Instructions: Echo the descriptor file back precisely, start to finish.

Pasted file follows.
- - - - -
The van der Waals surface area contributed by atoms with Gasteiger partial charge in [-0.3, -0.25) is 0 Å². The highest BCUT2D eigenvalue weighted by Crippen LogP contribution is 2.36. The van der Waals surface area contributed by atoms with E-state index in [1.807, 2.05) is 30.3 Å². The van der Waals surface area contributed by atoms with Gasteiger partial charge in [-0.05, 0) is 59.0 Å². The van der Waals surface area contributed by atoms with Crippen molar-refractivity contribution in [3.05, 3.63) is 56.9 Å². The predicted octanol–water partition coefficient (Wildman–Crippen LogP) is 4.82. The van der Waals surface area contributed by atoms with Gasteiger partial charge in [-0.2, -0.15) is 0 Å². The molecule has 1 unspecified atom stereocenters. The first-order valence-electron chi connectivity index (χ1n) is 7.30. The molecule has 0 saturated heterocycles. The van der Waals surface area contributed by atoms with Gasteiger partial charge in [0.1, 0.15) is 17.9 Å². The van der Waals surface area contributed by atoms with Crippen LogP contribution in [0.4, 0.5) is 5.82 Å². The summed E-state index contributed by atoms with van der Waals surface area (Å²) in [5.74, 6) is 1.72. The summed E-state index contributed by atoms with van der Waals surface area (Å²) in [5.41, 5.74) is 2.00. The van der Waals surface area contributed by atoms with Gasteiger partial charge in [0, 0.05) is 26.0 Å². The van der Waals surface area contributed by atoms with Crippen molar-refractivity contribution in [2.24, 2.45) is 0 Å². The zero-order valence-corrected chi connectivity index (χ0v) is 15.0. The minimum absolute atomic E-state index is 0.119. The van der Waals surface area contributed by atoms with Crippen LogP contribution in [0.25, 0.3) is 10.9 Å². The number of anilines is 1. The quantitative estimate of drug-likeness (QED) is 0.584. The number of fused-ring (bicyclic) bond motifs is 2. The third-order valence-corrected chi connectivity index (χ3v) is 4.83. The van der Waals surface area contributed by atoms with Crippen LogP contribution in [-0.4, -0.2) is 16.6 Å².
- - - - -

The van der Waals surface area contributed by atoms with Gasteiger partial charge in [-0.3, -0.25) is 0 Å². The highest BCUT2D eigenvalue weighted by Crippen LogP contribution is 2.36. The van der Waals surface area contributed by atoms with E-state index in [1.807, 2.05) is 30.3 Å². The van der Waals surface area contributed by atoms with Gasteiger partial charge in [-0.05, 0) is 59.0 Å². The van der Waals surface area contributed by atoms with Crippen molar-refractivity contribution in [3.05, 3.63) is 56.9 Å². The predicted octanol–water partition coefficient (Wildman–Crippen LogP) is 4.82. The van der Waals surface area contributed by atoms with Gasteiger partial charge in [-0.2, -0.15) is 0 Å². The molecule has 1 unspecified atom stereocenters. The first-order valence-electron chi connectivity index (χ1n) is 7.30. The molecule has 0 saturated heterocycles. The van der Waals surface area contributed by atoms with Gasteiger partial charge in [0.1, 0.15) is 17.9 Å². The van der Waals surface area contributed by atoms with Crippen LogP contribution in [0.4, 0.5) is 5.82 Å². The summed E-state index contributed by atoms with van der Waals surface area (Å²) in [5.74, 6) is 1.72. The summed E-state index contributed by atoms with van der Waals surface area (Å²) in [5.41, 5.74) is 2.00. The van der Waals surface area contributed by atoms with Gasteiger partial charge in [0, 0.05) is 26.0 Å². The van der Waals surface area contributed by atoms with Crippen molar-refractivity contribution in [2.24, 2.45) is 0 Å². The zero-order valence-corrected chi connectivity index (χ0v) is 15.0. The minimum absolute atomic E-state index is 0.119. The van der Waals surface area contributed by atoms with Crippen LogP contribution in [0.25, 0.3) is 10.9 Å². The number of anilines is 1. The quantitative estimate of drug-likeness (QED) is 0.584. The number of fused-ring (bicyclic) bond motifs is 2. The third-order valence-corrected chi connectivity index (χ3v) is 4.83. The van der Waals surface area contributed by atoms with Crippen LogP contribution in [-0.4, -0.2) is 16.6 Å².